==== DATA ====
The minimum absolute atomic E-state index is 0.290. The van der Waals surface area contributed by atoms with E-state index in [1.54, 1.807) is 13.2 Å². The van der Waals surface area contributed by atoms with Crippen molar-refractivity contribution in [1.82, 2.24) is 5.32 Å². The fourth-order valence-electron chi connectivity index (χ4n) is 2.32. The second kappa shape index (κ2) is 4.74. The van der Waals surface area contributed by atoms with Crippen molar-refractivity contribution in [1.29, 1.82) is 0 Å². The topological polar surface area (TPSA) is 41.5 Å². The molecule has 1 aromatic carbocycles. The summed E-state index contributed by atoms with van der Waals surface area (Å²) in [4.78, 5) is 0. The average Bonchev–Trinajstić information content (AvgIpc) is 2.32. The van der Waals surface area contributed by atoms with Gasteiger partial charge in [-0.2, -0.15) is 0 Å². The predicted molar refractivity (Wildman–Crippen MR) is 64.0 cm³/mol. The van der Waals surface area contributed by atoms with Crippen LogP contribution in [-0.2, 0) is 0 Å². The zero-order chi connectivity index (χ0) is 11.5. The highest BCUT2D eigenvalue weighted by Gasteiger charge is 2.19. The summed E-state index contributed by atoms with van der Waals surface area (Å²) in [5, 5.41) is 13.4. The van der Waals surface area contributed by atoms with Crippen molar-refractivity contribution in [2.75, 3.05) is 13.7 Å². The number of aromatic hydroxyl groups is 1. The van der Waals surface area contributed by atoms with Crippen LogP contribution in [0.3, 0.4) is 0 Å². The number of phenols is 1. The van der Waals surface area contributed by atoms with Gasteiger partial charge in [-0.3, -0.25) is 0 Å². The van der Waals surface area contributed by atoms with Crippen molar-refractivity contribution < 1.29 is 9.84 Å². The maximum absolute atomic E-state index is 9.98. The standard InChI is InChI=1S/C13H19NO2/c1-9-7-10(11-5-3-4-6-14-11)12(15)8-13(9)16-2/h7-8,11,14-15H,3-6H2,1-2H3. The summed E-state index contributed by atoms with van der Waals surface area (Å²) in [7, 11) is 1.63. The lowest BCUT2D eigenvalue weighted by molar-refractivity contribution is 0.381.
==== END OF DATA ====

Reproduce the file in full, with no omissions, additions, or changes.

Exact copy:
The minimum absolute atomic E-state index is 0.290. The van der Waals surface area contributed by atoms with E-state index in [1.54, 1.807) is 13.2 Å². The van der Waals surface area contributed by atoms with Crippen molar-refractivity contribution in [1.82, 2.24) is 5.32 Å². The fourth-order valence-electron chi connectivity index (χ4n) is 2.32. The second kappa shape index (κ2) is 4.74. The van der Waals surface area contributed by atoms with Crippen molar-refractivity contribution in [1.29, 1.82) is 0 Å². The topological polar surface area (TPSA) is 41.5 Å². The molecule has 1 aromatic carbocycles. The summed E-state index contributed by atoms with van der Waals surface area (Å²) in [4.78, 5) is 0. The average Bonchev–Trinajstić information content (AvgIpc) is 2.32. The van der Waals surface area contributed by atoms with Gasteiger partial charge in [-0.2, -0.15) is 0 Å². The predicted molar refractivity (Wildman–Crippen MR) is 64.0 cm³/mol. The van der Waals surface area contributed by atoms with Crippen LogP contribution in [-0.2, 0) is 0 Å². The zero-order chi connectivity index (χ0) is 11.5. The highest BCUT2D eigenvalue weighted by Gasteiger charge is 2.19. The summed E-state index contributed by atoms with van der Waals surface area (Å²) in [5, 5.41) is 13.4. The van der Waals surface area contributed by atoms with Crippen molar-refractivity contribution in [2.75, 3.05) is 13.7 Å². The number of aromatic hydroxyl groups is 1. The van der Waals surface area contributed by atoms with Crippen LogP contribution in [0.3, 0.4) is 0 Å². The number of phenols is 1. The van der Waals surface area contributed by atoms with Gasteiger partial charge in [-0.3, -0.25) is 0 Å². The van der Waals surface area contributed by atoms with Crippen molar-refractivity contribution < 1.29 is 9.84 Å². The maximum absolute atomic E-state index is 9.98. The standard InChI is InChI=1S/C13H19NO2/c1-9-7-10(11-5-3-4-6-14-11)12(15)8-13(9)16-2/h7-8,11,14-15H,3-6H2,1-2H3. The summed E-state index contributed by atoms with van der Waals surface area (Å²) in [7, 11) is 1.63. The lowest BCUT2D eigenvalue weighted by molar-refractivity contribution is 0.381.